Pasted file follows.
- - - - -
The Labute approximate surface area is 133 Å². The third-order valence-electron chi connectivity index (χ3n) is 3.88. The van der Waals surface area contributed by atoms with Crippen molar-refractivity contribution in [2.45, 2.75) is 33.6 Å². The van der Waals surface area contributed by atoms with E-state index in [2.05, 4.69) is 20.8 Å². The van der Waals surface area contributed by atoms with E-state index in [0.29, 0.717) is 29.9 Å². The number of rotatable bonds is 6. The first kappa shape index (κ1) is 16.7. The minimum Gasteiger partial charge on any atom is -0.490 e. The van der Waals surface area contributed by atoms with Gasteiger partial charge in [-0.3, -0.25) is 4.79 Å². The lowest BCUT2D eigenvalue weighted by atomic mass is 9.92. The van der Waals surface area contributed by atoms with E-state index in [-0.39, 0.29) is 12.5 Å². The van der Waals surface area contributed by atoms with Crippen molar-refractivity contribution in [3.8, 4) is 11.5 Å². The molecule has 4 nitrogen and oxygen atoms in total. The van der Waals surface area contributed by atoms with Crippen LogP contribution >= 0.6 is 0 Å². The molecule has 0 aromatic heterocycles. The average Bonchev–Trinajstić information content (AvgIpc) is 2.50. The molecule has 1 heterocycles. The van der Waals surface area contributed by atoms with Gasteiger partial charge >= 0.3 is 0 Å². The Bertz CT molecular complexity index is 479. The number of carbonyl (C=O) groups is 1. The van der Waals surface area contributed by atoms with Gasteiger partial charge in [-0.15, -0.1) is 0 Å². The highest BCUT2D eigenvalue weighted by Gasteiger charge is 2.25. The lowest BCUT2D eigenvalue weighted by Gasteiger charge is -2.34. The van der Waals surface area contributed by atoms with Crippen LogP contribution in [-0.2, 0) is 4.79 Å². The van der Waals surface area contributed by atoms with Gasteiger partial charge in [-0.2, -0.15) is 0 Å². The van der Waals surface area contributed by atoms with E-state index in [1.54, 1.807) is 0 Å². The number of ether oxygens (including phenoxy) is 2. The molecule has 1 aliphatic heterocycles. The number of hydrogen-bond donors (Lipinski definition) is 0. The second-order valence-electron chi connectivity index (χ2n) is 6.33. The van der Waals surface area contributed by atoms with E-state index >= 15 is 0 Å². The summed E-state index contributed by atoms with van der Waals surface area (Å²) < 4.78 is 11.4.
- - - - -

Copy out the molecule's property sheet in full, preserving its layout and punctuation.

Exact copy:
The Labute approximate surface area is 133 Å². The third-order valence-electron chi connectivity index (χ3n) is 3.88. The van der Waals surface area contributed by atoms with Crippen molar-refractivity contribution in [2.45, 2.75) is 33.6 Å². The van der Waals surface area contributed by atoms with E-state index in [2.05, 4.69) is 20.8 Å². The van der Waals surface area contributed by atoms with E-state index in [0.29, 0.717) is 29.9 Å². The number of rotatable bonds is 6. The first kappa shape index (κ1) is 16.7. The minimum Gasteiger partial charge on any atom is -0.490 e. The van der Waals surface area contributed by atoms with Gasteiger partial charge in [-0.3, -0.25) is 4.79 Å². The lowest BCUT2D eigenvalue weighted by atomic mass is 9.92. The van der Waals surface area contributed by atoms with E-state index in [-0.39, 0.29) is 12.5 Å². The van der Waals surface area contributed by atoms with Crippen molar-refractivity contribution in [3.8, 4) is 11.5 Å². The molecule has 4 nitrogen and oxygen atoms in total. The van der Waals surface area contributed by atoms with Crippen LogP contribution >= 0.6 is 0 Å². The molecule has 0 aromatic heterocycles. The average Bonchev–Trinajstić information content (AvgIpc) is 2.50. The molecule has 1 heterocycles. The van der Waals surface area contributed by atoms with Gasteiger partial charge >= 0.3 is 0 Å². The Bertz CT molecular complexity index is 479. The number of carbonyl (C=O) groups is 1. The van der Waals surface area contributed by atoms with Gasteiger partial charge in [-0.15, -0.1) is 0 Å². The highest BCUT2D eigenvalue weighted by Gasteiger charge is 2.25. The lowest BCUT2D eigenvalue weighted by Gasteiger charge is -2.34. The van der Waals surface area contributed by atoms with Crippen LogP contribution in [-0.2, 0) is 4.79 Å². The van der Waals surface area contributed by atoms with Gasteiger partial charge in [-0.2, -0.15) is 0 Å². The van der Waals surface area contributed by atoms with E-state index in [1.54, 1.807) is 0 Å². The number of ether oxygens (including phenoxy) is 2. The molecule has 1 aliphatic heterocycles. The number of hydrogen-bond donors (Lipinski definition) is 0. The second-order valence-electron chi connectivity index (χ2n) is 6.33. The van der Waals surface area contributed by atoms with E-state index >= 15 is 0 Å². The summed E-state index contributed by atoms with van der Waals surface area (Å²) < 4.78 is 11.4.